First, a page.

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Desert Hearts' Two-Year Was the Shangri-Lawless of House and Techno

72 Hours, one stage, and thousands of miscreants getting weird on an Indian reservation.
November 11, 2014, 11:00pm

Already dubbed 'The West Coast's fastest rising party squad', Desert Hearts have upped their profile recently by launching their own label and mobbing the concrete jungle of Los Angeles for City Hearts in October. It's all been in the lead up to their Two-Year Anniversary edition, held last weekend in the arid outskirts of San Diego. As it approached, we knew we were in for something a lil special, but what unfolded was the classiest exhibition of camped-out, bugged-out, waved-out lawlessness we may have ever seen – and we've got the dusty luggage, ringing ears, and quinoa farts to prove it.


After an arduous night's driving that included crashing backwards into a wall, stumbling upon the end of a high speed pursuit on the 210, and a trip to the dogdiest Wal-Mart in existence, we rolled into the Los Coyotes Indian Reservation at 6AM – right as the sun was rising. Like any responsible rave-squad, we skipped setting up our tents and immediately hit the dancefloor as Jonjo Williams dropped what he later referred to as a "kick up the arse" set for sunrise.

Starting the party at daybreak may seem a bit hectic, but we learned early on that time stops existing as soon as you cross the threshold into Desert Hearts. It's 72 hours of continuous music, a vortex of dusty hedonism, and nobody knows nor cares what time it is – People's estimations were off 100% of the time. Phrases along the lines of "It's only 7pm?! I thought it was 3 in the morning!" were common.

The event brought together everyone from The Well-styled, black-clad ketamine hipsters to old-school careerist woods ravers in their fifties, sagging gloriously with experience as they hula hooped in fading neon. The burner vibes were strong. The community behind Desert Hearts was borne out of experiences on the playa, but the vibe they're bringing is younger, fresher, and hipper – Especially in terms of the music.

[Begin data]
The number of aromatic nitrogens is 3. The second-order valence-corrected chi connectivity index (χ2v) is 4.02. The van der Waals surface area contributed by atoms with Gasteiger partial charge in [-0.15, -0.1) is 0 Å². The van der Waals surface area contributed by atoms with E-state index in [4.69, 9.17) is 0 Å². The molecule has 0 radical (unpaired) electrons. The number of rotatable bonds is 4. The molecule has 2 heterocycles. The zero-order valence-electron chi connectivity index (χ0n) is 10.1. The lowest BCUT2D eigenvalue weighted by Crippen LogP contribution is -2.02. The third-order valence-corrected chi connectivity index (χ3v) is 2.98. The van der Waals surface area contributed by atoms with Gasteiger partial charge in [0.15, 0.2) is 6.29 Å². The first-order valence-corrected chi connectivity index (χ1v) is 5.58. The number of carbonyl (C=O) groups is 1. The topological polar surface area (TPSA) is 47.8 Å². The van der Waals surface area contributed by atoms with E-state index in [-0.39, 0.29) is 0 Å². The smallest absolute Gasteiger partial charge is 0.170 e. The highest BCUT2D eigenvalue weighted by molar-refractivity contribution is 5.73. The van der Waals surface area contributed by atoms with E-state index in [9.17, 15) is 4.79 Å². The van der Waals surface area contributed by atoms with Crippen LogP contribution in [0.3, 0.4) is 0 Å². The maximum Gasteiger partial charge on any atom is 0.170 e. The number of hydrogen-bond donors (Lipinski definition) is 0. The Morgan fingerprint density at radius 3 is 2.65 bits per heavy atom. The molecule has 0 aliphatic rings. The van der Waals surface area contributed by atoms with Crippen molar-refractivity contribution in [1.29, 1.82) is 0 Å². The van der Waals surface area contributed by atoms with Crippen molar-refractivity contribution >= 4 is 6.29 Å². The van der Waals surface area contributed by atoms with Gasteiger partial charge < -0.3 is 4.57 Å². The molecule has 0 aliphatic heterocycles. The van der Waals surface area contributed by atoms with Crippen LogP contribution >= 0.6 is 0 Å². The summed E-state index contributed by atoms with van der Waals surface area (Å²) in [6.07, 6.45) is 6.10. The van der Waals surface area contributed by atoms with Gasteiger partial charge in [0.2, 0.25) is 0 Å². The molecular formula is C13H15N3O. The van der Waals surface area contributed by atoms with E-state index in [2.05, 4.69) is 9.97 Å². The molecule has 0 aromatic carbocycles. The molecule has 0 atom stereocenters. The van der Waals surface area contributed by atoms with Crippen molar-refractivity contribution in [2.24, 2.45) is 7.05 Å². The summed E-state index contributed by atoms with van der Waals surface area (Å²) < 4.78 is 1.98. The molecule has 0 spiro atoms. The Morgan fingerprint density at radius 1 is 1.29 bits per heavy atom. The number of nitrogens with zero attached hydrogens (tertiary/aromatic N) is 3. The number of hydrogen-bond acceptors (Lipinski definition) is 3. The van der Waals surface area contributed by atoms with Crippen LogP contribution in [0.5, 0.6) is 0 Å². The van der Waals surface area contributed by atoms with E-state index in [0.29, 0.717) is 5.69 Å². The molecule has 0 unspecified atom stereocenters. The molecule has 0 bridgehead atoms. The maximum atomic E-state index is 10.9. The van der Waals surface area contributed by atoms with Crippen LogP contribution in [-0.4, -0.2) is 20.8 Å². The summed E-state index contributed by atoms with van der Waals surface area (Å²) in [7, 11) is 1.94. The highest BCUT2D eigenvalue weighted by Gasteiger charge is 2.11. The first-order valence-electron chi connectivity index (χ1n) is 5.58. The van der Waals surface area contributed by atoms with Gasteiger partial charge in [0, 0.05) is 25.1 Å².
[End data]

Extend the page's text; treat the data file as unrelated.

A highlight of the first day was the re-appearance of Sabo. Although he achieved most of his notoriety as a progenitor of moombahton, his set was populated by a bassy appropriation of deep house and his versatility was impressive. It was a notable follow up to his standout set at Robot Heart during Burning Man. At a certain point, a Lassie-esque pooch wandered its way onto the sage-scented dance floor and nobody thought twice about it – And this is before I downed those hallucinogenic research chemicals, so i'm quite certain that it actually happened.

Desert Hearts' entire perspective stands against trends in festival culture at the moment. Whereas most are constantly searching for bigger, Desert Hearts keep it simple and do it well. A non-stop, one-stage philosophy is a central theme to their ethos and in doing so, the dancefloor becomes the center of a temporary community. The banger-dropping arms race of most festivals becomes totally voided and DJs are able to actually weave a narrative in two-hour sets. The thing that made it all work is that the quality of the performances was astoundingly good. Even the lesser-known acts getting their first big shot rose to the occasion with a seemingly intrinsic understanding of the crowd. I was expecting a grip of cumbaya-inducing patchouli breaks – There was a little of that. Instead, what stood out was a whole lot of dark-as-fuck, weird-ass techno. Yes please.